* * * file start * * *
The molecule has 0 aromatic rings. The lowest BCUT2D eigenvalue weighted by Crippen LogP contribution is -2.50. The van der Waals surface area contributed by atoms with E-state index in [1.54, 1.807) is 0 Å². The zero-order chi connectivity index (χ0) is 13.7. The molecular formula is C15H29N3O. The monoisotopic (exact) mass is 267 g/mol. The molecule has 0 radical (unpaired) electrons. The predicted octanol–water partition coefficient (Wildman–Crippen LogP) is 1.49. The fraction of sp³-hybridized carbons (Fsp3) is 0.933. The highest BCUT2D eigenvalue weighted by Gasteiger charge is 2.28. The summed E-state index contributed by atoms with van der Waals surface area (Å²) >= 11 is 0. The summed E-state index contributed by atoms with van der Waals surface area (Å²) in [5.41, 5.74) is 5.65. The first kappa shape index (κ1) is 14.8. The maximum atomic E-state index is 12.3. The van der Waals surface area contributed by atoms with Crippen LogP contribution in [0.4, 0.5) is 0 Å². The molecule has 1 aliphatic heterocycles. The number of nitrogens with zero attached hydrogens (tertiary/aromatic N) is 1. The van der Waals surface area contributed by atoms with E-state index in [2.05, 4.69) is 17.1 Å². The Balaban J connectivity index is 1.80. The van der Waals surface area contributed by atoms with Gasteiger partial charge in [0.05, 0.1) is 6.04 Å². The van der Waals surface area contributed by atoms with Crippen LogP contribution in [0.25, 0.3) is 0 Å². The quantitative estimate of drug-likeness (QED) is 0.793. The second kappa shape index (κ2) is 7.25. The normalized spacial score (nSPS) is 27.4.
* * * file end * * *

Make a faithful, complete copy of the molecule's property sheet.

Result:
The molecule has 0 aromatic rings. The lowest BCUT2D eigenvalue weighted by Crippen LogP contribution is -2.50. The van der Waals surface area contributed by atoms with E-state index in [1.54, 1.807) is 0 Å². The zero-order chi connectivity index (χ0) is 13.7. The molecular formula is C15H29N3O. The monoisotopic (exact) mass is 267 g/mol. The molecule has 0 radical (unpaired) electrons. The predicted octanol–water partition coefficient (Wildman–Crippen LogP) is 1.49. The fraction of sp³-hybridized carbons (Fsp3) is 0.933. The highest BCUT2D eigenvalue weighted by Gasteiger charge is 2.28. The summed E-state index contributed by atoms with van der Waals surface area (Å²) >= 11 is 0. The summed E-state index contributed by atoms with van der Waals surface area (Å²) in [5.41, 5.74) is 5.65. The first kappa shape index (κ1) is 14.8. The maximum atomic E-state index is 12.3. The van der Waals surface area contributed by atoms with Crippen LogP contribution in [0.4, 0.5) is 0 Å². The molecule has 1 aliphatic heterocycles. The number of nitrogens with zero attached hydrogens (tertiary/aromatic N) is 1. The van der Waals surface area contributed by atoms with E-state index in [2.05, 4.69) is 17.1 Å². The Balaban J connectivity index is 1.80. The van der Waals surface area contributed by atoms with Gasteiger partial charge in [0.05, 0.1) is 6.04 Å². The van der Waals surface area contributed by atoms with Crippen LogP contribution in [0.25, 0.3) is 0 Å². The quantitative estimate of drug-likeness (QED) is 0.793. The second kappa shape index (κ2) is 7.25. The normalized spacial score (nSPS) is 27.4.